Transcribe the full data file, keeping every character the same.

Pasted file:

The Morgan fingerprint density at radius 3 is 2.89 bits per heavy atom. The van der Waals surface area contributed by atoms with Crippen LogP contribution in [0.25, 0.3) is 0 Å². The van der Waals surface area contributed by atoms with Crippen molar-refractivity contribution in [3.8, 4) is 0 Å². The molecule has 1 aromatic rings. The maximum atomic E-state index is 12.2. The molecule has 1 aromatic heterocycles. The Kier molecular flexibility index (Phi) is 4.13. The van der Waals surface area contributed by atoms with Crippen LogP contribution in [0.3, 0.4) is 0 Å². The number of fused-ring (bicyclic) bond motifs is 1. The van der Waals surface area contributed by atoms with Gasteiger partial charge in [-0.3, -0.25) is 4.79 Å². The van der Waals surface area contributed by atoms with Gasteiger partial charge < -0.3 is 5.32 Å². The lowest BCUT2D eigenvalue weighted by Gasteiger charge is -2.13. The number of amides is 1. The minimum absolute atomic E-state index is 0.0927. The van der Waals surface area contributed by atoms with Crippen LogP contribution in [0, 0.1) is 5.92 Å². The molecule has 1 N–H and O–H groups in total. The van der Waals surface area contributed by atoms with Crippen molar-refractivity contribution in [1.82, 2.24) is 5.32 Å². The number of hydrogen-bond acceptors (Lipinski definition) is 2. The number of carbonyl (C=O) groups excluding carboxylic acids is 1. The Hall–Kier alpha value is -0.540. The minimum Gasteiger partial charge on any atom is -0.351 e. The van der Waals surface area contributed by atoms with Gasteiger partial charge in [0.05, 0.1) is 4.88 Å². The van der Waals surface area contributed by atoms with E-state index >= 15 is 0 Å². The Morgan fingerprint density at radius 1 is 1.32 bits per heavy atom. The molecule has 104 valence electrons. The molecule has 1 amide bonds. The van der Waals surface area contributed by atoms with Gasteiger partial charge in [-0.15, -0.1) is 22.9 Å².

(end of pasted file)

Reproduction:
The Morgan fingerprint density at radius 3 is 2.89 bits per heavy atom. The van der Waals surface area contributed by atoms with Crippen LogP contribution in [0.25, 0.3) is 0 Å². The van der Waals surface area contributed by atoms with Crippen molar-refractivity contribution in [3.8, 4) is 0 Å². The molecule has 1 aromatic rings. The maximum atomic E-state index is 12.2. The molecule has 1 aromatic heterocycles. The Kier molecular flexibility index (Phi) is 4.13. The van der Waals surface area contributed by atoms with Crippen LogP contribution in [0.3, 0.4) is 0 Å². The number of fused-ring (bicyclic) bond motifs is 1. The van der Waals surface area contributed by atoms with Gasteiger partial charge in [-0.3, -0.25) is 4.79 Å². The van der Waals surface area contributed by atoms with Gasteiger partial charge < -0.3 is 5.32 Å². The lowest BCUT2D eigenvalue weighted by Gasteiger charge is -2.13. The number of amides is 1. The minimum absolute atomic E-state index is 0.0927. The van der Waals surface area contributed by atoms with Crippen LogP contribution in [0, 0.1) is 5.92 Å². The molecule has 1 N–H and O–H groups in total. The van der Waals surface area contributed by atoms with Crippen molar-refractivity contribution in [1.82, 2.24) is 5.32 Å². The number of hydrogen-bond acceptors (Lipinski definition) is 2. The number of carbonyl (C=O) groups excluding carboxylic acids is 1. The Hall–Kier alpha value is -0.540. The minimum Gasteiger partial charge on any atom is -0.351 e. The van der Waals surface area contributed by atoms with Gasteiger partial charge in [0.05, 0.1) is 4.88 Å². The van der Waals surface area contributed by atoms with E-state index >= 15 is 0 Å². The Morgan fingerprint density at radius 1 is 1.32 bits per heavy atom. The molecule has 104 valence electrons. The molecule has 1 amide bonds. The van der Waals surface area contributed by atoms with Gasteiger partial charge in [-0.15, -0.1) is 22.9 Å².